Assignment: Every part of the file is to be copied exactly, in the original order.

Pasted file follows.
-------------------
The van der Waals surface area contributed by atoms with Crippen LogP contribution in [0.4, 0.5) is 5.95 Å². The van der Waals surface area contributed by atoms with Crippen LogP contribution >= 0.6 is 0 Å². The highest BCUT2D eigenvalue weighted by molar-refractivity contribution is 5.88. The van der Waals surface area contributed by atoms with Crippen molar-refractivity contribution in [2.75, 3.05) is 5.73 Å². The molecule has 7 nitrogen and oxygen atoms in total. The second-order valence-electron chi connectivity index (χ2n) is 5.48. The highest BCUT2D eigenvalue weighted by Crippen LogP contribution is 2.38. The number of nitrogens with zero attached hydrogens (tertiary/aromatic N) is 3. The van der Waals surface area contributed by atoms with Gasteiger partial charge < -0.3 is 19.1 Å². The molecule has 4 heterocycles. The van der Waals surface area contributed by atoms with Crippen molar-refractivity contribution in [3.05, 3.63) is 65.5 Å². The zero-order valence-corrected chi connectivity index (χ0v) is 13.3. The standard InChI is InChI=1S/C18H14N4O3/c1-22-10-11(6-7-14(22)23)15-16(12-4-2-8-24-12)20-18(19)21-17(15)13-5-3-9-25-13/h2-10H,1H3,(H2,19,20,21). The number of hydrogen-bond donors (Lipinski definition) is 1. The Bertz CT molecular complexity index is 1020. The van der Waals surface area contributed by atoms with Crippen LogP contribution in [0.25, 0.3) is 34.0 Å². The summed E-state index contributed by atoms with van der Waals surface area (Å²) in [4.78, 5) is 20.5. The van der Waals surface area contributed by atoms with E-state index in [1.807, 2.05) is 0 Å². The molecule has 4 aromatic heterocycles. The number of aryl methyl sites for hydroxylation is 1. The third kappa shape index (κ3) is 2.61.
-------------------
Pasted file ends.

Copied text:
The van der Waals surface area contributed by atoms with Crippen LogP contribution in [0.4, 0.5) is 5.95 Å². The van der Waals surface area contributed by atoms with Crippen LogP contribution >= 0.6 is 0 Å². The highest BCUT2D eigenvalue weighted by molar-refractivity contribution is 5.88. The van der Waals surface area contributed by atoms with Crippen molar-refractivity contribution in [2.75, 3.05) is 5.73 Å². The molecule has 7 nitrogen and oxygen atoms in total. The second-order valence-electron chi connectivity index (χ2n) is 5.48. The highest BCUT2D eigenvalue weighted by Crippen LogP contribution is 2.38. The number of nitrogens with zero attached hydrogens (tertiary/aromatic N) is 3. The van der Waals surface area contributed by atoms with Gasteiger partial charge < -0.3 is 19.1 Å². The molecule has 4 heterocycles. The van der Waals surface area contributed by atoms with Crippen molar-refractivity contribution in [3.05, 3.63) is 65.5 Å². The zero-order valence-corrected chi connectivity index (χ0v) is 13.3. The standard InChI is InChI=1S/C18H14N4O3/c1-22-10-11(6-7-14(22)23)15-16(12-4-2-8-24-12)20-18(19)21-17(15)13-5-3-9-25-13/h2-10H,1H3,(H2,19,20,21). The number of hydrogen-bond donors (Lipinski definition) is 1. The Bertz CT molecular complexity index is 1020. The van der Waals surface area contributed by atoms with Crippen LogP contribution in [0.25, 0.3) is 34.0 Å². The summed E-state index contributed by atoms with van der Waals surface area (Å²) in [4.78, 5) is 20.5. The van der Waals surface area contributed by atoms with E-state index in [1.807, 2.05) is 0 Å². The molecule has 4 aromatic heterocycles. The number of aryl methyl sites for hydroxylation is 1. The third kappa shape index (κ3) is 2.61.